Numismatic Lexicon

A list of useful terms to decrypting numismatics!



Copper or bronze. Usually used in conjunction with ancient coins.


A small circle.


Silver (from argentum)


Gold (from aurum)


BCW: coin reference

Coin Reference: The Hammered Silver Coins Produced at the Tower Mint During the Reign of Elizabeth I (I D Brown, C H Comber, W Wilkinson). A detailed study of dies, punches and die pairs for Elizabethan silver coins. The definitive reference. (2006)

Article: Commonly used coin references


Low grade silver alloy where the silver content has been reduced to a few percent.


A coin made of two different metals or alloys.


The piece of metal placed between the dies to make a coin.


A mint error where a coin gets trapped against one die face after striking and so becomes the die face for a subsequent strike. This results in one side looking normal, whilst the other has incuse (recessed) detail and is a mirror image about the vertical axis.


An alloy typically of 95% copper, 4% tin and a small amount of another element such as aluminium or zinc, added to impart hardness.


Brilliant Uncirculated. A coin as struck with full untoned lustre.


Gold or silver coins worth only their intrinsic value.



Made in a mould. Occasionally used to make official coins, it is more likely to be encountered with reference to old coinage.


A method of acquiring illicit silver by shaving a little metal from the edge of a coin. This was prevalent during the period when hammered coins circulated.


A style of busts presented side by side, usually on the obverse


A piece of metal, resembling money, but usually used for gaming. Also known as a Jetton.


A mark stamped on a coin to change its denomination or place of issue.



Coins with a reduced precious metal content than found in previous issues.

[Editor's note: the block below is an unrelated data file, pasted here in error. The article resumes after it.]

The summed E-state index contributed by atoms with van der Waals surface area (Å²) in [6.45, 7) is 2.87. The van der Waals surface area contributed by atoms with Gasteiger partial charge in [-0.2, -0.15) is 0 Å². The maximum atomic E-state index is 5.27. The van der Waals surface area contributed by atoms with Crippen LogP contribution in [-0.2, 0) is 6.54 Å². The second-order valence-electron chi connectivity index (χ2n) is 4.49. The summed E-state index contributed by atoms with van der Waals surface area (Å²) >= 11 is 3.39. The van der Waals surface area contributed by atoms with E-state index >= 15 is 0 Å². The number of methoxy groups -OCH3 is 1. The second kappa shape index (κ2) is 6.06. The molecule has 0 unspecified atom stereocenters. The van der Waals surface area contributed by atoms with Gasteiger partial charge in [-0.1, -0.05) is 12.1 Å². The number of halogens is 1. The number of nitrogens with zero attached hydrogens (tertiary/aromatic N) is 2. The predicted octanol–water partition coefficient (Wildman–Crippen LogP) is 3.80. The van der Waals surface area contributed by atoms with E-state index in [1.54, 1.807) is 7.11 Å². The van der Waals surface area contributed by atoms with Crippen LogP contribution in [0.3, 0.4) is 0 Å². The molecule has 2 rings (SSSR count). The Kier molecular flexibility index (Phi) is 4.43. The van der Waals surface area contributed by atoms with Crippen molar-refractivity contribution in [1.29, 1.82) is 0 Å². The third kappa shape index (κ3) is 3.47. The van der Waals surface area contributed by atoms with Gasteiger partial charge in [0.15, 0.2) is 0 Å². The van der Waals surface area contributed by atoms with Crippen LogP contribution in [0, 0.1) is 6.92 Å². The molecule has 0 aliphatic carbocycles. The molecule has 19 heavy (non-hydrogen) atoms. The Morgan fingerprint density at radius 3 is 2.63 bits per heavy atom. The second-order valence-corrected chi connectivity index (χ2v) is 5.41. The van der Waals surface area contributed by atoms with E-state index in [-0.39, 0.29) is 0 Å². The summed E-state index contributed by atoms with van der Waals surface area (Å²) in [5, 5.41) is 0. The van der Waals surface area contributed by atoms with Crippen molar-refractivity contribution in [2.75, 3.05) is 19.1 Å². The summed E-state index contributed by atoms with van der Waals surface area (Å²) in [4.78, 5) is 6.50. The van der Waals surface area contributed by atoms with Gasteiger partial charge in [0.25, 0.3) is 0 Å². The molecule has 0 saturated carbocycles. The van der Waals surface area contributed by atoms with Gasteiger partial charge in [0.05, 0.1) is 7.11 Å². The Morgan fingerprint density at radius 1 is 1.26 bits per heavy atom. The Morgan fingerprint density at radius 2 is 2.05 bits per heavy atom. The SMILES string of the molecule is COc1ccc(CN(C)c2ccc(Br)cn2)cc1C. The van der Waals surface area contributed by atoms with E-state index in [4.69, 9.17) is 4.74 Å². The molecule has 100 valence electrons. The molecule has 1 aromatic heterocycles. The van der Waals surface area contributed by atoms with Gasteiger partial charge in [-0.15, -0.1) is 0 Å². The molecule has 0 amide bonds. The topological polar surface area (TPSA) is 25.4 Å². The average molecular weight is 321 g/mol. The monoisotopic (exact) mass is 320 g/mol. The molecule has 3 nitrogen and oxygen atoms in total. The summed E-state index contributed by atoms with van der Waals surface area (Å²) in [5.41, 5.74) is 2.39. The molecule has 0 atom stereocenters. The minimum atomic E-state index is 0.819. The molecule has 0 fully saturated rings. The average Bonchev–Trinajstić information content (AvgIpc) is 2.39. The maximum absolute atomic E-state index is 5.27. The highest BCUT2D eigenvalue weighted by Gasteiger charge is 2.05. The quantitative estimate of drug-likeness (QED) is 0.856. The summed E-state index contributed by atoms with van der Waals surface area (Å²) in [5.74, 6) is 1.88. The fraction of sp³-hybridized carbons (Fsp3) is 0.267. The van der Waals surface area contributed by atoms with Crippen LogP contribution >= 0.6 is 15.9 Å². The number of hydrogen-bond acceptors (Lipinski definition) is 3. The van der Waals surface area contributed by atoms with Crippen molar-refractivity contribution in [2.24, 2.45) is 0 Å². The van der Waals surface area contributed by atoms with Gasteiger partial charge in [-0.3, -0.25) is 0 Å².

The tool on which the coin detail is engraved.


Usually applied to the first copper coins of George I

Dxxxx: coin reference

British Silver Coins since 1816 (Peter J Davies). A list of silver coins struck since 1816 which includes proofs and patterns together with more detailed die varieties than ESC. (1st Ed. 1982)

Article: Commonly used coin references



An alloy of gold and silver originally used by the ancient Greeks and other cultures.

ESC xxxx: coin reference

English Silver Coinage since 1649 (Maurice Bull). A list of silver coins from 1649 onwards with patterns and proofs included together with a number of varieties, mainly legend or major design differences. The 6th edition published in 2015 resulted in a complete restructuring of the numbering system. We have used the revised ESC references and included those found in the first 5 editions in parentheses for collectors’ convenience. 6th Ed. 2015, (5th Ed. 1992))

Article: Commonly used coin references


An imitation of an official coin, usually with different legends to avoid being classed as forgeries.

Everson: coin reference